Paris Art Museums and Galleries: 5 ways to save on art

Posted in: Paris Sights

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Louvre Paris
With a Paris Museum Pass, you can skip the ticket line and head straight in. Photo: EuroCheapo

With its world class museums, Paris is a veritable feast for art lovers. If you’re planning on spending some of your time in the French capital soaking up all that glorious artwork on display, then it’s worth planning on how to get the most out of it. The majority of the city’s museums charge an entrance fee, so hopping from one museum to the next can quickly make a dent in your wallet.

Fortunately, there are ways for Cheapos to get their art fix without breaking the bank. Here are five of my favorite ways to experience Paris’ best art for next to nothing.

Also read: A list of free and discounted museums in Paris

1. Don’t pass on the Paris Museum Pass.

Museum passes are not always worthwhile, especially if you don’t plan on spending much of your time strolling through marble corridors hung with paintings. However, consider purchasing the Paris Museum Pass if you’re thinking of spreading out your visit to the larger collections, like those of the Louvre or the Centre Pompidou, over several days.

A four-day Paris Museum Pass, for example, will set you back €54, but it gives you entrance to most of the city’s major museums and monuments and allows you to return as many times as you like over those four consecutive days. Bonus: You get to skip the lines!

2. First Sunday of the month is free.

On the first Sunday of every month many of the capital’s museums are free, so you can ogle Degas’ “Dancers” at the Musée d’Orsay or wander through Rodin’s statue-studded garden while saving your coin for an ice cream or a glass of wine afterward.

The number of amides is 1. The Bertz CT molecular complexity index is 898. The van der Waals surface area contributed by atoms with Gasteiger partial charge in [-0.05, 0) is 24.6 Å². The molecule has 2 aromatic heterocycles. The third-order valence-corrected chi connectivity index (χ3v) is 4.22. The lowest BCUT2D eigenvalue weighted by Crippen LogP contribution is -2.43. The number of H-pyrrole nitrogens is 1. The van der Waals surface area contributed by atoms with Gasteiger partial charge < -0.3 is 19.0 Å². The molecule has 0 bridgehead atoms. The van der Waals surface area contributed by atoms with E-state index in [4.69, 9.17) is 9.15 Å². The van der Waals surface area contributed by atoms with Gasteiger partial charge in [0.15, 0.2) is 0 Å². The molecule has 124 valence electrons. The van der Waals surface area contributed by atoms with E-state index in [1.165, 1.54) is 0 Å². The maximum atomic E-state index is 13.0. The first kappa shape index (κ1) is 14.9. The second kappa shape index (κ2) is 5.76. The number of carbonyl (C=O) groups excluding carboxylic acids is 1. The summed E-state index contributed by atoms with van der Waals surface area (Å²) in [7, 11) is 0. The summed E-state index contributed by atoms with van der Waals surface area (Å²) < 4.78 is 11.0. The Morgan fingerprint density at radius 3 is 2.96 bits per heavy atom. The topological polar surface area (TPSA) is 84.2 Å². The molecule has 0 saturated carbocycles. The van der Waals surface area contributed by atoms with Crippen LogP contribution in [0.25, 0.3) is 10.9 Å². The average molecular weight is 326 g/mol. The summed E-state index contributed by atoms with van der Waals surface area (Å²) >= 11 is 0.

Crowd control tip: If you do choose to take advantage of this freebie, either steel yourself for the crowds of choose a lesser-known museum, such as the Musée National Jean-Jacques Henner or the Musée National Eugène Delacroix.

Bonus: Not in Paris on the first Sunday of the month? No problem! The Louvre offers reduced-price admission on all other Sundays.

3. Take advantage of afternoon and evening discounts.

Keep in mind that the Louvre’s entrance fee goes down to €5 after 3 p.m. (Regular admission is €11)

If you happen to be under the age of 26, the Louvre is free to you on Friday evenings, from 6 p.m. to 10 p.m.

Also check out La Maison Européenne de la Photographie, a beautiful museum in the Marais dedicated to the “8th Art.” It’s free on Wednesday evenings from 6 p.m. to 8 p.m.

4. Senior or student? Get your discount!

If you’re over 60 years old, you’re eligible for discounted admissions to most museums and monuments in Paris, so don’t be shy—flash that I.D. and sashay on through.

Youth has its perks, too: If you’re under 18, the Louvre is your oyster, all for free. (And it’s even better for residents of the European Union: The Louvre is free for everyone under 25!)

5. Be part of the gallery scene.

Art openings are a fun, refreshing way to see some art that may otherwise pass under your radar. Plus, they’re free!

Dozens of galleries dot the Marais neighborhood, particularly in the 3rd arrondissment, like Galerie Vanessa Quang, Galerie Jean-François Cazeau and Galerie Thessa Herold. These small, white-washed spaces frequently have openings, held in the evenings. Called “vernissages,” these previews usually offer a few nibbles, some wine, and plenty of art world drama.

Wandering through the narrow streets of the Marais on a summer evening, popping in and out of galleries as the sky turns first pink then lavender, and quaffing a couple of glasses of free Champagne is a favorite Paris Cheapo’s cultural night out. So go on an adventure and see what you find in this most arty of Paris neighborhoods.

About the author

When not checking out the latest dining trends or scouring her local open-air market for seasonal goodies, Lise Charlebois-Ludot is busy writing about what's hot on the the Paris restaurant scene, giving foodie tours in the City of Light and introducing her two young daughters to the joys of French cuisine.

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